Assisted and unassisted suicide in men and women: longitudinal study of the Swiss population.

Steck, Nicole; Egger, Matthias; Zwahlen, Marcel (2016). Assisted and unassisted suicide in men and women: longitudinal study of the Swiss population. British journal of psychiatry, 208(5), pp. 484-490. Royal College of Psychiatrists 10.1192/bjp.bp.114.160416

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BackgroundIn Switzerland assisted suicide is legal if no self-interest is involved.AimsTo compare the strength and direction of associations with sociodemographic factors between assisted and unassisted suicides.MethodWe calculated rates and used Cox and logistic regression models in a longitudinal study of the Swiss population.ResultsAnalyses were based on 5 004 403 people, 1301 assisted and 5708 unassisted suicides from 2003 to 2008. The rate of unassisted suicides was higher in men than in women, rates of assisted suicides were similar in men and women. Higher education was positively associated with assisted suicide, but negatively with unassisted. Living alone, having no children and no religious affiliation were associated with higher rates of both.ConclusionsSome situations that indicate greater vulnerability such as living alone were associated with both assisted and unassisted suicide. Among the terminally ill, women were more likely to choose assisted suicide, whereas men died more often by unassisted suicide.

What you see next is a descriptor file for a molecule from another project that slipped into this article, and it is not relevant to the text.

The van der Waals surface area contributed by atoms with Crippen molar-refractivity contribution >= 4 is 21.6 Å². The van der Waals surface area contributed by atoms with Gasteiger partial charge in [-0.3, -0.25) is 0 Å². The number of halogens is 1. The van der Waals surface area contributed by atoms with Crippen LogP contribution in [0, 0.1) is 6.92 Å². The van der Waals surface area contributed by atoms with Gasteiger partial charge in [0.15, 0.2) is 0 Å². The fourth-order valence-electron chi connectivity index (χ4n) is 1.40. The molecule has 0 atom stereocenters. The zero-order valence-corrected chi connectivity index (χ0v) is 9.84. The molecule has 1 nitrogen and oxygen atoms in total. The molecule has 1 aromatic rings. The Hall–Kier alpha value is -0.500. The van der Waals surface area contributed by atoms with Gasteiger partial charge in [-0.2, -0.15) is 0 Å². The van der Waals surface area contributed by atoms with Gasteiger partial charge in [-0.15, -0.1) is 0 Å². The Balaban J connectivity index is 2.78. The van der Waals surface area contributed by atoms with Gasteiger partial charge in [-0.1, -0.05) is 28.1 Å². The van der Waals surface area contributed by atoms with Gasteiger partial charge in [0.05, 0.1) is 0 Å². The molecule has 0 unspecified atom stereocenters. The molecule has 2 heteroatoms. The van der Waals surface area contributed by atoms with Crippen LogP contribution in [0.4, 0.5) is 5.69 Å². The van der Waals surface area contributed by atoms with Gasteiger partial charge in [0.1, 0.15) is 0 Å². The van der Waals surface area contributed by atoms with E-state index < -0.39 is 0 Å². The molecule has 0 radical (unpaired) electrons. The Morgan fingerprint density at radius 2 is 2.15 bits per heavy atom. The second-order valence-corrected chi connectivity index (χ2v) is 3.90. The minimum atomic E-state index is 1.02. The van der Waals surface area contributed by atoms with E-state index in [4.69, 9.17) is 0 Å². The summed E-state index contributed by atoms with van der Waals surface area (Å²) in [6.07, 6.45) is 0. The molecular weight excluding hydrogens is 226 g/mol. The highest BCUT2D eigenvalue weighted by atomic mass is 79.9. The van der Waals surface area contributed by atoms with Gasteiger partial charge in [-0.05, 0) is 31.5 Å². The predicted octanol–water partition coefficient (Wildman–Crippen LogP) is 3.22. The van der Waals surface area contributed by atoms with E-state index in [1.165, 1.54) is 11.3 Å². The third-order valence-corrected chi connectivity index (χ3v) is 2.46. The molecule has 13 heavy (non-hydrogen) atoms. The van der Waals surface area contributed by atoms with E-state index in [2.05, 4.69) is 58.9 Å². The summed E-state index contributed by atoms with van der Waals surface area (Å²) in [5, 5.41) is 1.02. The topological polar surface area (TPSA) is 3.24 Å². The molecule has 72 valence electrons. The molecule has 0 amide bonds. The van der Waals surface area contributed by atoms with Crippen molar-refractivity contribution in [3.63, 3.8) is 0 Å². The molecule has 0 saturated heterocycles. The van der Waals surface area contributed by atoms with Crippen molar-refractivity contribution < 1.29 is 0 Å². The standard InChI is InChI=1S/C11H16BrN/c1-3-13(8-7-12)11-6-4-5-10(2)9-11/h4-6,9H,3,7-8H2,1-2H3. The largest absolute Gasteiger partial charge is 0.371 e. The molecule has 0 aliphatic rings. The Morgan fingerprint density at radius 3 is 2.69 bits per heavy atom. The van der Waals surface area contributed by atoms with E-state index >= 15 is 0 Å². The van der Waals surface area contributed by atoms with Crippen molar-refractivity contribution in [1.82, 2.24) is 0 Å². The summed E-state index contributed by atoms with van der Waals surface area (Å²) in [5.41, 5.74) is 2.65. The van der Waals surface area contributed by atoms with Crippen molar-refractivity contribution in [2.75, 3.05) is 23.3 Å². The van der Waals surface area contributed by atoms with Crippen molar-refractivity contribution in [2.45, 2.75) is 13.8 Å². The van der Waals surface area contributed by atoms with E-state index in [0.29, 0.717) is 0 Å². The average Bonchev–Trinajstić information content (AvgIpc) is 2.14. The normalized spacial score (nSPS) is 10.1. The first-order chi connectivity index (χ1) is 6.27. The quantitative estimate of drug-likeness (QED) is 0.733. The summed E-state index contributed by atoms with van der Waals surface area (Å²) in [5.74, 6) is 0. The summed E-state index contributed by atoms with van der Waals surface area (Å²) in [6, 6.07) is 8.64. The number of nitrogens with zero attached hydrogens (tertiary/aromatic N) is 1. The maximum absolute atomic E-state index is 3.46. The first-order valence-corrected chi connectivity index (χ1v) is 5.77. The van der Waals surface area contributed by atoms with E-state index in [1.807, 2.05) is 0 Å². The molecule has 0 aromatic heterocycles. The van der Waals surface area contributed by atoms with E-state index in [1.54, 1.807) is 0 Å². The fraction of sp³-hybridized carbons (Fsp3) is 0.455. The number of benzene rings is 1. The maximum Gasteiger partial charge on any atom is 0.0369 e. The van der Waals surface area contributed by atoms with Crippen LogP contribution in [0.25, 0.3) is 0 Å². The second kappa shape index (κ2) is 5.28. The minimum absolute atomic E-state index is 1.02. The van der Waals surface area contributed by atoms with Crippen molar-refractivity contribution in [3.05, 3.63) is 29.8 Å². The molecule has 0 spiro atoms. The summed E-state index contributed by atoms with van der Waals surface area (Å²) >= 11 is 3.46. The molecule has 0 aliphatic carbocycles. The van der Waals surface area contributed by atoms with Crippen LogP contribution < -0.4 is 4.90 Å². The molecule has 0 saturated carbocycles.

Item Type:

Journal Article (Original Article)


04 Faculty of Medicine > Pre-clinic Human Medicine > Institute of Social and Preventive Medicine

UniBE Contributor:

Steck, Nicole; Egger, Matthias and Zwahlen, Marcel


600 Technology > 610 Medicine & health
300 Social sciences, sociology & anthropology > 360 Social problems & social services




Royal College of Psychiatrists




Doris Kopp Heim

Date Deposited:

12 Jan 2016 14:15

Last Modified:

08 Sep 2017 16:44

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